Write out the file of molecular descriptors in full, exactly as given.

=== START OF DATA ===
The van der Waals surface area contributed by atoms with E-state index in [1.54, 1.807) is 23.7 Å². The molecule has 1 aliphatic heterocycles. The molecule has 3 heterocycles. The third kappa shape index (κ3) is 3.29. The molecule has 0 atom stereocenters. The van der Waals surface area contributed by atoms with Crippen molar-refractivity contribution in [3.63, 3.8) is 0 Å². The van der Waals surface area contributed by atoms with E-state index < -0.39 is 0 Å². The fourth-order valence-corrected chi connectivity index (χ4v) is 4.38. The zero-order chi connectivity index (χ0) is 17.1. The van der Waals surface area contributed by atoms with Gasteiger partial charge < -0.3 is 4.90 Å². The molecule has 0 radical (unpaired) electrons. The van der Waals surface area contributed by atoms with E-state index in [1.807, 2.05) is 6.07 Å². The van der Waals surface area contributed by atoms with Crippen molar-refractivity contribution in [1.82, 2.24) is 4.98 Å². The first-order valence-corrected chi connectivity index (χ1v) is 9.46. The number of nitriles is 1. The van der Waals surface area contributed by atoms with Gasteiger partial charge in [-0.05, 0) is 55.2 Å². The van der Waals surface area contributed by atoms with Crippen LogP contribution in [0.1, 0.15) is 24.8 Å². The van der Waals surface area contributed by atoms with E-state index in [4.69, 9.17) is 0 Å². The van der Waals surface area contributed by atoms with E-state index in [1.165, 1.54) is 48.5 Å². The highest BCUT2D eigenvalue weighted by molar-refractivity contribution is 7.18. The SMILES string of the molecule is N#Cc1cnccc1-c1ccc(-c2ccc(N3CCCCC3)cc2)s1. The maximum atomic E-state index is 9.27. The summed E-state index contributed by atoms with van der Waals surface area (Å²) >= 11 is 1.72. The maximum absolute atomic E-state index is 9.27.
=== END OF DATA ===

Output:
The van der Waals surface area contributed by atoms with E-state index in [1.54, 1.807) is 23.7 Å². The molecule has 1 aliphatic heterocycles. The molecule has 3 heterocycles. The third kappa shape index (κ3) is 3.29. The molecule has 0 atom stereocenters. The van der Waals surface area contributed by atoms with Crippen molar-refractivity contribution in [3.63, 3.8) is 0 Å². The van der Waals surface area contributed by atoms with E-state index < -0.39 is 0 Å². The fourth-order valence-corrected chi connectivity index (χ4v) is 4.38. The zero-order chi connectivity index (χ0) is 17.1. The van der Waals surface area contributed by atoms with Gasteiger partial charge < -0.3 is 4.90 Å². The molecule has 0 radical (unpaired) electrons. The van der Waals surface area contributed by atoms with E-state index in [1.807, 2.05) is 6.07 Å². The van der Waals surface area contributed by atoms with Crippen molar-refractivity contribution in [1.82, 2.24) is 4.98 Å². The first-order valence-corrected chi connectivity index (χ1v) is 9.46. The number of nitriles is 1. The van der Waals surface area contributed by atoms with Gasteiger partial charge in [-0.05, 0) is 55.2 Å². The van der Waals surface area contributed by atoms with Crippen LogP contribution in [0.1, 0.15) is 24.8 Å². The van der Waals surface area contributed by atoms with E-state index in [4.69, 9.17) is 0 Å². The van der Waals surface area contributed by atoms with E-state index in [1.165, 1.54) is 48.5 Å². The highest BCUT2D eigenvalue weighted by molar-refractivity contribution is 7.18. The SMILES string of the molecule is N#Cc1cnccc1-c1ccc(-c2ccc(N3CCCCC3)cc2)s1. The maximum atomic E-state index is 9.27. The summed E-state index contributed by atoms with van der Waals surface area (Å²) >= 11 is 1.72. The maximum absolute atomic E-state index is 9.27.